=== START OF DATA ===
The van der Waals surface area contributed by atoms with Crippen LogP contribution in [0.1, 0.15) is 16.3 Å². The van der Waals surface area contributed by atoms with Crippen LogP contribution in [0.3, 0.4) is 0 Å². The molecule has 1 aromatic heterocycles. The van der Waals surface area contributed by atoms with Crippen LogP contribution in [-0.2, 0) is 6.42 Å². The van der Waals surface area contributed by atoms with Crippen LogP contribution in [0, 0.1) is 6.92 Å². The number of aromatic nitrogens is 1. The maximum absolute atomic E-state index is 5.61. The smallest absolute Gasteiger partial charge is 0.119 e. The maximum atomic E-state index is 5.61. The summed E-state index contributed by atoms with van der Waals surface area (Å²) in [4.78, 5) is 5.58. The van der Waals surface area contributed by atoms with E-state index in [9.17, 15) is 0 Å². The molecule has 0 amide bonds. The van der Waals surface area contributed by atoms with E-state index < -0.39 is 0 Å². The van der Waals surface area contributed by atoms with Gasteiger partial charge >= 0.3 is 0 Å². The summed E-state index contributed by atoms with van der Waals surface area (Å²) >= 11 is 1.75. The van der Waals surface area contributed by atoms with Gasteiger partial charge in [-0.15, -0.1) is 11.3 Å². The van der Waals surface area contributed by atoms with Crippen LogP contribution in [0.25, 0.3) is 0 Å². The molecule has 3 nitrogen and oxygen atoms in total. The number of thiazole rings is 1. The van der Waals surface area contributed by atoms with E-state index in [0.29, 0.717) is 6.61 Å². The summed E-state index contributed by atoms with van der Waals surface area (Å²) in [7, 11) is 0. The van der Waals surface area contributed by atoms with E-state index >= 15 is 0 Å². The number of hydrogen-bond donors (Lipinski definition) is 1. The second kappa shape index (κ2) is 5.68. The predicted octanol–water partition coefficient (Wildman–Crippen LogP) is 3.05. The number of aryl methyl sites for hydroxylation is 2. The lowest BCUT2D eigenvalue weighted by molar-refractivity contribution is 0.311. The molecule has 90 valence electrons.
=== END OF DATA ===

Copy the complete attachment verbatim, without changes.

The van der Waals surface area contributed by atoms with Crippen LogP contribution in [0.1, 0.15) is 16.3 Å². The van der Waals surface area contributed by atoms with Crippen LogP contribution in [0.3, 0.4) is 0 Å². The molecule has 1 aromatic heterocycles. The van der Waals surface area contributed by atoms with Crippen LogP contribution in [-0.2, 0) is 6.42 Å². The van der Waals surface area contributed by atoms with Crippen LogP contribution in [0, 0.1) is 6.92 Å². The number of aromatic nitrogens is 1. The maximum absolute atomic E-state index is 5.61. The smallest absolute Gasteiger partial charge is 0.119 e. The maximum atomic E-state index is 5.61. The summed E-state index contributed by atoms with van der Waals surface area (Å²) in [4.78, 5) is 5.58. The van der Waals surface area contributed by atoms with E-state index in [9.17, 15) is 0 Å². The molecule has 0 amide bonds. The van der Waals surface area contributed by atoms with E-state index < -0.39 is 0 Å². The van der Waals surface area contributed by atoms with Gasteiger partial charge >= 0.3 is 0 Å². The summed E-state index contributed by atoms with van der Waals surface area (Å²) >= 11 is 1.75. The van der Waals surface area contributed by atoms with Gasteiger partial charge in [-0.15, -0.1) is 11.3 Å². The van der Waals surface area contributed by atoms with Crippen LogP contribution in [0.25, 0.3) is 0 Å². The molecule has 3 nitrogen and oxygen atoms in total. The number of thiazole rings is 1. The van der Waals surface area contributed by atoms with E-state index in [0.29, 0.717) is 6.61 Å². The summed E-state index contributed by atoms with van der Waals surface area (Å²) in [7, 11) is 0. The van der Waals surface area contributed by atoms with E-state index >= 15 is 0 Å². The number of hydrogen-bond donors (Lipinski definition) is 1. The second kappa shape index (κ2) is 5.68. The predicted octanol–water partition coefficient (Wildman–Crippen LogP) is 3.05. The number of aryl methyl sites for hydroxylation is 2. The lowest BCUT2D eigenvalue weighted by molar-refractivity contribution is 0.311. The molecule has 90 valence electrons.